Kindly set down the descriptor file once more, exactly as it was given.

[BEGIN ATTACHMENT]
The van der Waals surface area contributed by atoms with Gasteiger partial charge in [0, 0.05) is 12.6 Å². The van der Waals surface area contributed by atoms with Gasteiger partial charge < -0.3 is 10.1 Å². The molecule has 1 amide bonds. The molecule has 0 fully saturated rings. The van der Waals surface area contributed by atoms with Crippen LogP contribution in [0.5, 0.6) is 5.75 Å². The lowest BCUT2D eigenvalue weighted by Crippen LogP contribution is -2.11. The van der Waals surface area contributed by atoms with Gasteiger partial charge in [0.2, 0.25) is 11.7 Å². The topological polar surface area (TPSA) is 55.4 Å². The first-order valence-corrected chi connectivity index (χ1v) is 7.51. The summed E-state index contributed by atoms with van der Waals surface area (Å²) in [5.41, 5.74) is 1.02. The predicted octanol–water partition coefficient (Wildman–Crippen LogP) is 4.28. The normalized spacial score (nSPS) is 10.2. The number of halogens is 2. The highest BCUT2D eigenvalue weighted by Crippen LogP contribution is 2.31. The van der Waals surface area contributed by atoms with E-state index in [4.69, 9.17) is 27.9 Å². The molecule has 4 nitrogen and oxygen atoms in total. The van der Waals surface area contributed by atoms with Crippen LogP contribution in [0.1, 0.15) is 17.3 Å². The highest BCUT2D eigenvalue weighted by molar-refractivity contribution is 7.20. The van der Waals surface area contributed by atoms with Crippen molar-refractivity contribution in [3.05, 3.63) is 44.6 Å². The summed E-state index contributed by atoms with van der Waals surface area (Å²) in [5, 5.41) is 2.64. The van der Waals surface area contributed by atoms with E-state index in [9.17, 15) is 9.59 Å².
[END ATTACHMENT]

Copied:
The van der Waals surface area contributed by atoms with Gasteiger partial charge in [0, 0.05) is 12.6 Å². The van der Waals surface area contributed by atoms with Gasteiger partial charge < -0.3 is 10.1 Å². The molecule has 1 amide bonds. The molecule has 0 fully saturated rings. The van der Waals surface area contributed by atoms with Crippen LogP contribution in [0.5, 0.6) is 5.75 Å². The lowest BCUT2D eigenvalue weighted by Crippen LogP contribution is -2.11. The van der Waals surface area contributed by atoms with Gasteiger partial charge in [0.2, 0.25) is 11.7 Å². The topological polar surface area (TPSA) is 55.4 Å². The first-order valence-corrected chi connectivity index (χ1v) is 7.51. The summed E-state index contributed by atoms with van der Waals surface area (Å²) in [5.41, 5.74) is 1.02. The predicted octanol–water partition coefficient (Wildman–Crippen LogP) is 4.28. The normalized spacial score (nSPS) is 10.2. The number of halogens is 2. The highest BCUT2D eigenvalue weighted by Crippen LogP contribution is 2.31. The van der Waals surface area contributed by atoms with E-state index in [4.69, 9.17) is 27.9 Å². The molecule has 4 nitrogen and oxygen atoms in total. The van der Waals surface area contributed by atoms with Crippen LogP contribution in [0.1, 0.15) is 17.3 Å². The highest BCUT2D eigenvalue weighted by molar-refractivity contribution is 7.20. The van der Waals surface area contributed by atoms with Crippen molar-refractivity contribution in [3.05, 3.63) is 44.6 Å². The summed E-state index contributed by atoms with van der Waals surface area (Å²) in [5, 5.41) is 2.64. The van der Waals surface area contributed by atoms with E-state index in [9.17, 15) is 9.59 Å².